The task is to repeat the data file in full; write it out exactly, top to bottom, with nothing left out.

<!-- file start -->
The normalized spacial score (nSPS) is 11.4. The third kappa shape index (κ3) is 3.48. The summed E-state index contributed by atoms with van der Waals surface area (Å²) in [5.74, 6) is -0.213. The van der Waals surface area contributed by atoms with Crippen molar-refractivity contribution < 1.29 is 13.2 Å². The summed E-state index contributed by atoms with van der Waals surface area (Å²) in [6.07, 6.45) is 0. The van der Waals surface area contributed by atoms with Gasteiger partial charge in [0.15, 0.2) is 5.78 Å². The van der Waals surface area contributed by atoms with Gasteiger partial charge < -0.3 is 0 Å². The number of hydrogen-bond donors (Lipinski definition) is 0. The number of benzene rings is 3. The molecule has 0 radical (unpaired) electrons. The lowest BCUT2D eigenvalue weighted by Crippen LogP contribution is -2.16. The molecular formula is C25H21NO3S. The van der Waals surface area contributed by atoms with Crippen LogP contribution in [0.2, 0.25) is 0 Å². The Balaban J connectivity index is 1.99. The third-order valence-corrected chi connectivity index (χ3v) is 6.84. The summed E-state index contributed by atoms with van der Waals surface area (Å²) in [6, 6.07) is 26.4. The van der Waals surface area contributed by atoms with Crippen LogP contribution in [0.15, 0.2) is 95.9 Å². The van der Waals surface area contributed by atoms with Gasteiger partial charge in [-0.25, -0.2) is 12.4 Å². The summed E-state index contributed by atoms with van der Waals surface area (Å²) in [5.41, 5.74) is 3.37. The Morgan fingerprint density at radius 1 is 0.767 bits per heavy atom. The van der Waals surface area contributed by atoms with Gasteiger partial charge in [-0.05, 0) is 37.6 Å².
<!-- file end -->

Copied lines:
The normalized spacial score (nSPS) is 11.4. The third kappa shape index (κ3) is 3.48. The summed E-state index contributed by atoms with van der Waals surface area (Å²) in [5.74, 6) is -0.213. The van der Waals surface area contributed by atoms with Crippen molar-refractivity contribution < 1.29 is 13.2 Å². The summed E-state index contributed by atoms with van der Waals surface area (Å²) in [6.07, 6.45) is 0. The van der Waals surface area contributed by atoms with Gasteiger partial charge in [0.15, 0.2) is 5.78 Å². The van der Waals surface area contributed by atoms with Gasteiger partial charge < -0.3 is 0 Å². The number of hydrogen-bond donors (Lipinski definition) is 0. The number of benzene rings is 3. The molecule has 0 radical (unpaired) electrons. The lowest BCUT2D eigenvalue weighted by Crippen LogP contribution is -2.16. The molecular formula is C25H21NO3S. The van der Waals surface area contributed by atoms with Crippen LogP contribution in [0.2, 0.25) is 0 Å². The Balaban J connectivity index is 1.99. The third-order valence-corrected chi connectivity index (χ3v) is 6.84. The summed E-state index contributed by atoms with van der Waals surface area (Å²) in [6, 6.07) is 26.4. The van der Waals surface area contributed by atoms with Crippen LogP contribution in [0.15, 0.2) is 95.9 Å². The van der Waals surface area contributed by atoms with Gasteiger partial charge in [-0.25, -0.2) is 12.4 Å². The summed E-state index contributed by atoms with van der Waals surface area (Å²) in [5.41, 5.74) is 3.37. The Morgan fingerprint density at radius 1 is 0.767 bits per heavy atom. The van der Waals surface area contributed by atoms with Gasteiger partial charge in [-0.05, 0) is 37.6 Å².